[Oberon] Renaming imported procs (was: concrete use of open array)

spir denis.spir at gmail.com
Fri Jun 25 12:23:09 MEST 2010

On Fri, 25 Jun 2010 11:31:54 +0930
"Chris Burrows" <chris at cfbsoftware.com> wrote:

> >-----Original Message-----
> >From: oberon-bounces at lists.inf.ethz.ch 
> >[mailto:oberon-bounces at lists.inf.ethz.ch] On Behalf Of spir
> >Sent: Friday, 25 June 2010 1:20 AM
> >To: Oberon
> >Subject: [Oberon] concrete use of open array
> >
> >off-topic:
> >* is it possible to rename imported procs (eg "Write := 
> >Out.String" :-)?
> I agree with the spirit of Aubrey's reply.

I do, too. But there are cases where renaming is justified, either because the proc is heavily used, or sometimes originally holds a wrongly chosen named (ambiguious, misleading, cryptic). I else tend to avoid renaming, or to make it clearly visible in module headers.

> Keep in mind that programming is
> a WORM (i.e. write-once, read-many) exercise. Well maybe not 'once' but
> typically in these days of open source, the number of times source code is
> read far outweighs the number of times it is written. Hence, if ease of
> identification / location of an imported procedure (and protection against
> unintentional ambiguity) takes a little extra typing effort then that is
> well-justified.

Yes, a programming language is shared by a programming community --> importance of standards, and of respecting them. (This is also an argument for a PL to provide a set of all-purpose, everyday-needed tools (as opposed to domain-specific libs), so that they are shared by the community as well, instead of each one developping his/her own toolkit.)

> Having said that, typically in Oberon programs you will find many
> application-specific local 'helper' functions to handle the cases where the
> same imported function is called many times. Procedure calls in Oberon are
> efficient so there is no need to avoid writing small procedures (even
> one-liners) if there is a good reason to do so. Typical Oberon programs have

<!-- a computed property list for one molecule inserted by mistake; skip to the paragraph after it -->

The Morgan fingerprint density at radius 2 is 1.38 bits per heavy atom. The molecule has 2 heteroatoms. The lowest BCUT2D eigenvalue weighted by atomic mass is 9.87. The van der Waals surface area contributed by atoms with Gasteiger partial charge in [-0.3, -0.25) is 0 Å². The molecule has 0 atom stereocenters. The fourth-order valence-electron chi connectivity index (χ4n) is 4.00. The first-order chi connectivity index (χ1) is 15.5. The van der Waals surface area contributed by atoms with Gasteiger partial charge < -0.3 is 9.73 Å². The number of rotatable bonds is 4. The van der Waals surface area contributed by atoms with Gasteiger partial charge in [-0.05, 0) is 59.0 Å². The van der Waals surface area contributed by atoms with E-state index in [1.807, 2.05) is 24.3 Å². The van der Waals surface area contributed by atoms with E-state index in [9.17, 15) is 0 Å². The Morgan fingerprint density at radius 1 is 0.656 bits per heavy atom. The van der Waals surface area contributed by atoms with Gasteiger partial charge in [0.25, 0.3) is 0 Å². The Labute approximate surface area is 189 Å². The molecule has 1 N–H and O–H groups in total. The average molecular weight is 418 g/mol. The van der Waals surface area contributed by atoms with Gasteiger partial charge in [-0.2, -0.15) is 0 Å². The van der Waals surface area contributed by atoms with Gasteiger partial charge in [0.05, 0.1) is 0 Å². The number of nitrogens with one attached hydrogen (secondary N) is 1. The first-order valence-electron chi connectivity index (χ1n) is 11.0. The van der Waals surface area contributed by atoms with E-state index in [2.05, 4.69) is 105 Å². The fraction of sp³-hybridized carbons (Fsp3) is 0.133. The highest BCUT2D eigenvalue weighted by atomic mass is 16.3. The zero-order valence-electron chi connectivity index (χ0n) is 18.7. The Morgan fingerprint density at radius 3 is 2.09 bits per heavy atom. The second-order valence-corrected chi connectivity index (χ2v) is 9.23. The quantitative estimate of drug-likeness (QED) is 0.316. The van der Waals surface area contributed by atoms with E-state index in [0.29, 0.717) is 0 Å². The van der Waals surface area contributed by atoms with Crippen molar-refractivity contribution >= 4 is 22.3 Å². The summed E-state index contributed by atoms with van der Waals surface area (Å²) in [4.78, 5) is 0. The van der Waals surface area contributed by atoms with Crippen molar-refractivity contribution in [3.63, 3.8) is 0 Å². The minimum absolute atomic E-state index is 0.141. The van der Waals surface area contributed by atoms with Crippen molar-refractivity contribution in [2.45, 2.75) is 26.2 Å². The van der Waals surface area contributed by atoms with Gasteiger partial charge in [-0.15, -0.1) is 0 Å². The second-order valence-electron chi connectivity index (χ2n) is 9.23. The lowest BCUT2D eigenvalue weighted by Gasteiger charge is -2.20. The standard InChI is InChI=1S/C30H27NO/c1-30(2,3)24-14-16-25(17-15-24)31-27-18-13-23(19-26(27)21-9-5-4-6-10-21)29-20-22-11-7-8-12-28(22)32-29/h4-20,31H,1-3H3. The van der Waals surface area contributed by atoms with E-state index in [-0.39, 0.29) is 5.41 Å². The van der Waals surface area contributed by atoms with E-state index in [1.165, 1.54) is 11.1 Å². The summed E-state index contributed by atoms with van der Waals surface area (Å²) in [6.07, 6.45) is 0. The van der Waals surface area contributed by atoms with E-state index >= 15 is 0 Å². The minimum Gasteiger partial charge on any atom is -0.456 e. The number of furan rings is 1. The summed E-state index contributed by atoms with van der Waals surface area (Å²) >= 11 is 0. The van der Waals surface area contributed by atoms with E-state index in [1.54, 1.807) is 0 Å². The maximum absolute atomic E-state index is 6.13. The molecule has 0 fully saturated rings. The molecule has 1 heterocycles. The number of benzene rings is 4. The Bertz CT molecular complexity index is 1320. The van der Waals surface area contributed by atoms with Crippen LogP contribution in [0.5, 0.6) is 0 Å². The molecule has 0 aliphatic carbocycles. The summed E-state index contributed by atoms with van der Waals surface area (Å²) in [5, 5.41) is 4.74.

> procedures like:
> PROCEDURE WrError(errorCode: INTEGER; msg: ARRAY OF CHAR);
>   Out.String("Error: "); 
>   Out.Int(errorCode, 0); 
>   Out.String(": "); 
>   Out.String(msg); 
>   Out.Ln
> END WrError;
> so you can then write:
>    WrError(309, "unterminated comment");
>    WrError(310, "bad character");

This is typically what I had in mind :-) Thank you for this relevant example.

> However, if you *really* want to rename an imported function it can be done
> using procedure variables with very little additional overhead. Just don't
> tell anybody I encouraged you to do so!
> e.g. 
> and then in the module initialisation code:
>   Write := Out.String;
>   ...

Great! I thought at this possibility, but believed I needed to declare a type, first. (The way you show below.)

> -----------------------
> Note that the Procedure variable / Procedure type facility is primarily
> intended to be used when you want to modify the functionality of the subject
> procedure at runtime, or to pass a procedure as a parameter to a function to
> modify the behaviour of that function. For example, a Generic Sorting module
> could have the following definitions:
>   CompareProc* = PROCEDURE (CONST a, b: Object): INTEGER;
> PROCEDURE Quick*(VAR a: ARRAY OF Object; compare: CompareProc; left, right:
> -------
> Then in the client module that IMPORTs you would have:
>   PROCEDURE CompareReals(r1, r2: REAL): INTEGER;
>    (* Returns 
>        r1 < r2: -1
>        r1 = r2: 0
>        r1 > r2: +1
>    *)
>   END CompareReals;
> and the actual call would be:
>   Sort.Quick(realData, CompareReals, 0, LEN(realData) - 1)

Right, I will need such a pattern for higher-order funcs. Not that I appreciate the functional paradigm, but some match typical patterns, eg for collections (find --> element; filter, map --> collection; any, every --> boolean). I particuliarly like the clarity of code 'every' enables:
	IF numbers.every(isNaturalNumber) THEN ...
	IF objects.every(isNotNil) THEN ...
	IF inputData.every(isValid) THEN ...

Thank you very much, Chris.


vit esse estrany ☣


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